Sony will be relying on the likes of Tearaway and Killzone to amp up the Vita’s appeal but the secret to attracting the core gamer may lie with the first-person shooter.
The PlayStation Vita is an impressive piece of technology and it solves one major issue that the PlayStation Portable, the Vita’s predecessor had, the lack of a second analogue stick. The console, in that case, should be a sure fire for an instant ba-zillion dollars in sales, however, that is not the case.
The lack of titles that stand out and truly define the console are missing. Most of the games available on the Vita are simply portable versions of console titles such as FIFA 13, Mortal Kombat and LittleBigPlanet, with Persona4 Golden, in essence, nothing more on a HD remake of the PlayStation 2 title.
This is why the likes of Resistance: Burning Skies and Uncharted: Golden Abyss are so important to the Vita’s success. While Uncharted delivered, Burning Skies was a flat, mundane affair, apart from the axe-melee attack. Assassin’s Creed 3: Liberation was another demonstration of how a unique story and experience to the Vita actually helps in boosting confidence in the console.
A number of downloadable arcade titles, exclusive to the Vita such as Sound Shapes and Escape Plan are two more examples of this phenomenon and while Media Molecule’s Tearaway will please the casual gamer, it is the core gamer that Sony needs to attract and for that there is perhaps no better series than Killzone, unless of course you throw in God of War and Gran Turismo.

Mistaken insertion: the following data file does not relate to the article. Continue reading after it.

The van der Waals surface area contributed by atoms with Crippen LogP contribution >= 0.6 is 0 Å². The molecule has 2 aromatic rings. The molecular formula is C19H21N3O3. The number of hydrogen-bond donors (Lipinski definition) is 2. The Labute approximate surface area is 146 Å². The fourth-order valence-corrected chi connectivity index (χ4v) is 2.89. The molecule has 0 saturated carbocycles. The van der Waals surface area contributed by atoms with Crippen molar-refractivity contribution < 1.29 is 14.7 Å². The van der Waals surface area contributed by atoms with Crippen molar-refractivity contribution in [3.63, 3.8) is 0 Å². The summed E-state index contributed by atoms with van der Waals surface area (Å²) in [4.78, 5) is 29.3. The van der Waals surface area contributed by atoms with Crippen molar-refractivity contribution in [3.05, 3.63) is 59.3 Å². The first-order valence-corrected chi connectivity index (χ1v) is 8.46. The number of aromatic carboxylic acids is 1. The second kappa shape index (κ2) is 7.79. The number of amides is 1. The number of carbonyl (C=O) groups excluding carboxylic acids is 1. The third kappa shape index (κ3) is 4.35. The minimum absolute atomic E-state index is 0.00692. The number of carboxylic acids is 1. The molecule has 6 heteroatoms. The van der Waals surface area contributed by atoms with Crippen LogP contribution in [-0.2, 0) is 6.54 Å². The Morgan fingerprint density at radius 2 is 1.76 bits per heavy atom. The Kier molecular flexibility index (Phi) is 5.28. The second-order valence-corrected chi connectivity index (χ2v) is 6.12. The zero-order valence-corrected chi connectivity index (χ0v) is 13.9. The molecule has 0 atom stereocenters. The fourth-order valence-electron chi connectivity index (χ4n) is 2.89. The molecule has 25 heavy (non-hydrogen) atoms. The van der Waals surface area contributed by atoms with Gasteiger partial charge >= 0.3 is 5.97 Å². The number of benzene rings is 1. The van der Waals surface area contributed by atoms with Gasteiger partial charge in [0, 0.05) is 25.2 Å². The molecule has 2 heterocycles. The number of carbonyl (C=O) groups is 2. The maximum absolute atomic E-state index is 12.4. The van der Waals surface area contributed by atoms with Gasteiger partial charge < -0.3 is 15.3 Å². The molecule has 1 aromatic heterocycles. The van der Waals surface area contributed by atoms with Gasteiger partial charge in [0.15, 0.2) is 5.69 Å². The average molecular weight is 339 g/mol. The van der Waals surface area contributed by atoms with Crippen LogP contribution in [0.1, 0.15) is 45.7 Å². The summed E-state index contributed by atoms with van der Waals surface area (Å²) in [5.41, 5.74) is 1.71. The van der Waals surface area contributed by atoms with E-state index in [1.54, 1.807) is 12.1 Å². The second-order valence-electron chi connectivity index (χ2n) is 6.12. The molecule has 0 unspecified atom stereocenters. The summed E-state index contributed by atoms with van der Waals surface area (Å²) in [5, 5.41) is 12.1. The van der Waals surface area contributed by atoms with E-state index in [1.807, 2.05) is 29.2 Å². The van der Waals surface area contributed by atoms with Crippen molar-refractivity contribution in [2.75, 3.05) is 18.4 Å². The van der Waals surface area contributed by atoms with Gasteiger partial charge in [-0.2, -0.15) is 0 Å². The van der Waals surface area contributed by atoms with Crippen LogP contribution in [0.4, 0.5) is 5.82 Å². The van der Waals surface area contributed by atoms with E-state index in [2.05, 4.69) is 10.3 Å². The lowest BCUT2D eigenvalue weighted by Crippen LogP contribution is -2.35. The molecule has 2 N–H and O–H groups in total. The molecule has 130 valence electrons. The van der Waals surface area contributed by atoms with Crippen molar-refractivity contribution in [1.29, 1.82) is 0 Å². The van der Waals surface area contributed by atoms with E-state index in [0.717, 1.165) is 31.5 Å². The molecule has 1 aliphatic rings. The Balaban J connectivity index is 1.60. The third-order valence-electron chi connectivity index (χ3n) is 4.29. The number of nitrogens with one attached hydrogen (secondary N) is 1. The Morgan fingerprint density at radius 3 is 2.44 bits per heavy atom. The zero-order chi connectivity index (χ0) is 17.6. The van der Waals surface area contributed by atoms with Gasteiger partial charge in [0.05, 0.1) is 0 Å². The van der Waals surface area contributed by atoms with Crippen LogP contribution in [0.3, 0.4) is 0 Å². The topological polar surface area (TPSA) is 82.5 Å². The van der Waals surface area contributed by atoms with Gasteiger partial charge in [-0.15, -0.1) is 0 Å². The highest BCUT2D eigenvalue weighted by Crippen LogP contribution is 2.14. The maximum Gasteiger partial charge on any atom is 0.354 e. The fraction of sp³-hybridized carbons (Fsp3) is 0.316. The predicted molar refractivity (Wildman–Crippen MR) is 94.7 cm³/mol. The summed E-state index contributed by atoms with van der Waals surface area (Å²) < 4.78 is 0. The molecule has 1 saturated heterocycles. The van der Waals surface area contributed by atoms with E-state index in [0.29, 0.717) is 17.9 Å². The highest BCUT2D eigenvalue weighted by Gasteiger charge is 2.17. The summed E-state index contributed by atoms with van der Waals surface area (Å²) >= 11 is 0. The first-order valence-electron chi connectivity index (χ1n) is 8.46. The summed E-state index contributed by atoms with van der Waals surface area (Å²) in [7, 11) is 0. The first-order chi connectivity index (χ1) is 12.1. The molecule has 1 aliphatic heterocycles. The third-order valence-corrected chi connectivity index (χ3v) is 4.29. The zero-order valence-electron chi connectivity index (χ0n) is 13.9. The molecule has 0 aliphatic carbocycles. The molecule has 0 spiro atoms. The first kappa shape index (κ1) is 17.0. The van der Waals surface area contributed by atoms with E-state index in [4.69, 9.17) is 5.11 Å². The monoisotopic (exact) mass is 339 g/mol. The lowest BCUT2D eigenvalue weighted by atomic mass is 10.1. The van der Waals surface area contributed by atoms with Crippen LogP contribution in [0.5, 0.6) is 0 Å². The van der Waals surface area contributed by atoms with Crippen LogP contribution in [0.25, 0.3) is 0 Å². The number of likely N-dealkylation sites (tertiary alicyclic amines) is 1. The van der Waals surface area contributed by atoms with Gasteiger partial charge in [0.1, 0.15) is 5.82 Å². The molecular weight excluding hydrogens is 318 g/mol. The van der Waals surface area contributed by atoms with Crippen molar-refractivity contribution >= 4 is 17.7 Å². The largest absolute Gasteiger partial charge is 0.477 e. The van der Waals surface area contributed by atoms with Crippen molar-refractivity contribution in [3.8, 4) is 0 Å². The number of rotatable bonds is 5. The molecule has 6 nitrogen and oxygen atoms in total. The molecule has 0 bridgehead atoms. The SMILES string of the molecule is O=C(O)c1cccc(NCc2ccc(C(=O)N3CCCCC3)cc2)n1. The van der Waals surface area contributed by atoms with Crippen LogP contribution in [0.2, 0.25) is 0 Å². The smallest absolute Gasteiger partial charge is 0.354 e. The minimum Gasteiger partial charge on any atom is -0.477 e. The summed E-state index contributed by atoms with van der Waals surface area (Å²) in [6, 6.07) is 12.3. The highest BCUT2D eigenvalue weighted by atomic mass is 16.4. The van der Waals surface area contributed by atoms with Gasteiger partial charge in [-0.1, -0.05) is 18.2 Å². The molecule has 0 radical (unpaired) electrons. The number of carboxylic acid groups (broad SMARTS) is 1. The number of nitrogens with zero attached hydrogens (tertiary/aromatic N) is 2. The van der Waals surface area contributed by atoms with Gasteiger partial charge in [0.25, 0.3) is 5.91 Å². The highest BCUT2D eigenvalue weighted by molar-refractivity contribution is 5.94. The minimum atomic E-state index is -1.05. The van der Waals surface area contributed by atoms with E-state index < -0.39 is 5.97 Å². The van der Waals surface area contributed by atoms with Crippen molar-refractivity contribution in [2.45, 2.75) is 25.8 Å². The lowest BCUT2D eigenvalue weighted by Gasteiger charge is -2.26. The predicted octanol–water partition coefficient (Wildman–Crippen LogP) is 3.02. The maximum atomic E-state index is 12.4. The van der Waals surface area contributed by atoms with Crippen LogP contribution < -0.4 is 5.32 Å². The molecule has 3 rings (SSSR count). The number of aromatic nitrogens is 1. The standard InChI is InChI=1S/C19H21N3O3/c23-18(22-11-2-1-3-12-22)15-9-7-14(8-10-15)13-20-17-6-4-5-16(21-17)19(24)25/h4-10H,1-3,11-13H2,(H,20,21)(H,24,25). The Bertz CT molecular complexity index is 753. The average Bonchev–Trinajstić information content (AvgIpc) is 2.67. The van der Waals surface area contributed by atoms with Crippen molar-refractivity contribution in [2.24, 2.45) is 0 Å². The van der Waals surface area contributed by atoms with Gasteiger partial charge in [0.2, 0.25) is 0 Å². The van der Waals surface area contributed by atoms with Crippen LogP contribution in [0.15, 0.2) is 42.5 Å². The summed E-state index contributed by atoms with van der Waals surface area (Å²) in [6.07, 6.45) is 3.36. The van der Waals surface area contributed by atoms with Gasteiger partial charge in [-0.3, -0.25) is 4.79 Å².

Killzone has established itself on the PlayStation 3 console as the shooter to play for those looking for more than just a run and gun experience. There are very few first-person shooter fans who own a PlayStation 3 and do not own a copy of Killzone.
It makes obvious sense that Killzone Mercenary will be watched by many and if the game can get it right and please the critics and fans then Sony can expect a big payoff in the form of Vita sales.
What makes this game more promising than Black Ops: Declassified is that the development of the game is not being outsourced but rather being developed by Guerrilla Games themselves, which is not only a great thing but a great one. Killzone: Liberation on the PlayStation Portable is a testament to that.
It will be interesting to see just how far the developer pushes the console and how deep an experience they provide on the Vita as it could very well be the first of the serious, heavy duty games to be released on the Vita.
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